Were zombies to attack, the CDC says for its part it would be prepared: “If zombies did start roaming the streets, CDC would conduct an investigation much like any other disease outbreak,” the agency reports. “CDC would provide technical assistance to cities, states, or international partners dealing with a zombie infestation. This assistance might include consultation, lab testing and analysis, patient management and care, tracking of contacts, and infection control…

Like many others, I hit the link to the CDC post and got nothing but an endless page-loading symbol. Next I tried approaching the CDC’s public health Emergency Preparedness and Response section. No luck on finding anything zombie-related there. Depending on where I clicked, I received error messages saying there was a problem, or suggesting I try again later, or indicating the requested page may have been removed.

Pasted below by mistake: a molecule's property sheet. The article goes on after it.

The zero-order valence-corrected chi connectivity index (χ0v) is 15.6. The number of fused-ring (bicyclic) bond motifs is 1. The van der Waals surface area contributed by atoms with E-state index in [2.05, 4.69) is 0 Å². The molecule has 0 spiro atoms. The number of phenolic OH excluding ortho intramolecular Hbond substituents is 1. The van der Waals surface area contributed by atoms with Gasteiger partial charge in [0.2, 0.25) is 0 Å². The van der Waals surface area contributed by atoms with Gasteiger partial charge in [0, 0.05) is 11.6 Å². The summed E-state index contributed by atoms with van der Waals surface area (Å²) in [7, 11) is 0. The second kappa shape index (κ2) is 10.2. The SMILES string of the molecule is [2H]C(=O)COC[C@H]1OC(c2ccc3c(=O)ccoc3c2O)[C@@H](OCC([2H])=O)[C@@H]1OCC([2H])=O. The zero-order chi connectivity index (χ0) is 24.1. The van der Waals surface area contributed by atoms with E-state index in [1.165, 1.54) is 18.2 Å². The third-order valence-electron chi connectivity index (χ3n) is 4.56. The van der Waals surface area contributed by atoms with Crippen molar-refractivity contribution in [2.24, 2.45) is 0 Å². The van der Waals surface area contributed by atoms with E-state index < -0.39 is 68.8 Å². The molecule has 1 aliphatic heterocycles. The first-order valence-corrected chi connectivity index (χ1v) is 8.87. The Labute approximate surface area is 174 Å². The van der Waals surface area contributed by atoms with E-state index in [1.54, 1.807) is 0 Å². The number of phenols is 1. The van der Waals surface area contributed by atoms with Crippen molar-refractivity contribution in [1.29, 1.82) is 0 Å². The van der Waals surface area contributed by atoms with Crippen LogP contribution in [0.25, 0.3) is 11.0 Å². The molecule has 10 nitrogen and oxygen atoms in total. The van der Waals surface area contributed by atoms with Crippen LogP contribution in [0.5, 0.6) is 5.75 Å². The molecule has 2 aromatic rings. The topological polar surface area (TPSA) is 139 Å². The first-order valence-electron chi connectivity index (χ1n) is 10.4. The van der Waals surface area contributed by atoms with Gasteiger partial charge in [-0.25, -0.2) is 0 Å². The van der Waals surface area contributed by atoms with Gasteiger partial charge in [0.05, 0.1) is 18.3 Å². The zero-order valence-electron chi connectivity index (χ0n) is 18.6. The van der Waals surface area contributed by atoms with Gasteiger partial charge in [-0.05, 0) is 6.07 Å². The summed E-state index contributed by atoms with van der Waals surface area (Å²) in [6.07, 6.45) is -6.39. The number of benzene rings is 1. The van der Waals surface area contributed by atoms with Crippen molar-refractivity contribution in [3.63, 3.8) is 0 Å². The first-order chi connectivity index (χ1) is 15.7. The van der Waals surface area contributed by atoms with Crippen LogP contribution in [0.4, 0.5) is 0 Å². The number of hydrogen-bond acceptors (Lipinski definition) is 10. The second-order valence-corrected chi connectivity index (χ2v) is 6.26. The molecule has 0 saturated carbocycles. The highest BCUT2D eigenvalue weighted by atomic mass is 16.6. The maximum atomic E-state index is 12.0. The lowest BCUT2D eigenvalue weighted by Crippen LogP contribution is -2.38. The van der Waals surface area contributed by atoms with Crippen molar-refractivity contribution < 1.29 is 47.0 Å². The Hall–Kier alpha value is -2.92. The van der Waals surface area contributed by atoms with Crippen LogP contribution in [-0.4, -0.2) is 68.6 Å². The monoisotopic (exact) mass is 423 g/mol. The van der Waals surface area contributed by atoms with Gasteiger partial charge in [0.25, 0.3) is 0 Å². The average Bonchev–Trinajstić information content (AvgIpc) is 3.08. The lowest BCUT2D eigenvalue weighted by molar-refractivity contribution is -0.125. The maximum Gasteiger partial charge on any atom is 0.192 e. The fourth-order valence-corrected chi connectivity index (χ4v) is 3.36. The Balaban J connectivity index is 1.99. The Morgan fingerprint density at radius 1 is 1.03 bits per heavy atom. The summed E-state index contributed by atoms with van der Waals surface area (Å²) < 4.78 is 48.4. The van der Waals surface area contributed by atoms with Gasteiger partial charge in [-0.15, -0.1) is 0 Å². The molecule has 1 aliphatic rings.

I wondered if the agency had retracted the zombie public health scare materials. That would make sense.

But today several papers and others covered the story. I found it, readily, on the CDC’s site; the original piece seems to have been republished (on May 19) on what they’re now calling a clear-cut Social Media: zombies blog. Some found it hilarious, besides – as it was intended – an effective way to get people thinking about emergency preparedness. I didn’t.

My feeling is that the CDC screwed up, possibly twice:

First, they shouldn’t have published the piece on its Public Health Matters blog. Government-issued pranks about zombie invasions are distracting. In the long term they diminish trust in any announcement from the agency.

Second, if it’s true that the relevant web page was inaccessible for hours or as long as day because it crashed from so many hits, that’s problematic. We rely on the CDC for public health announcements in case of real emergencies.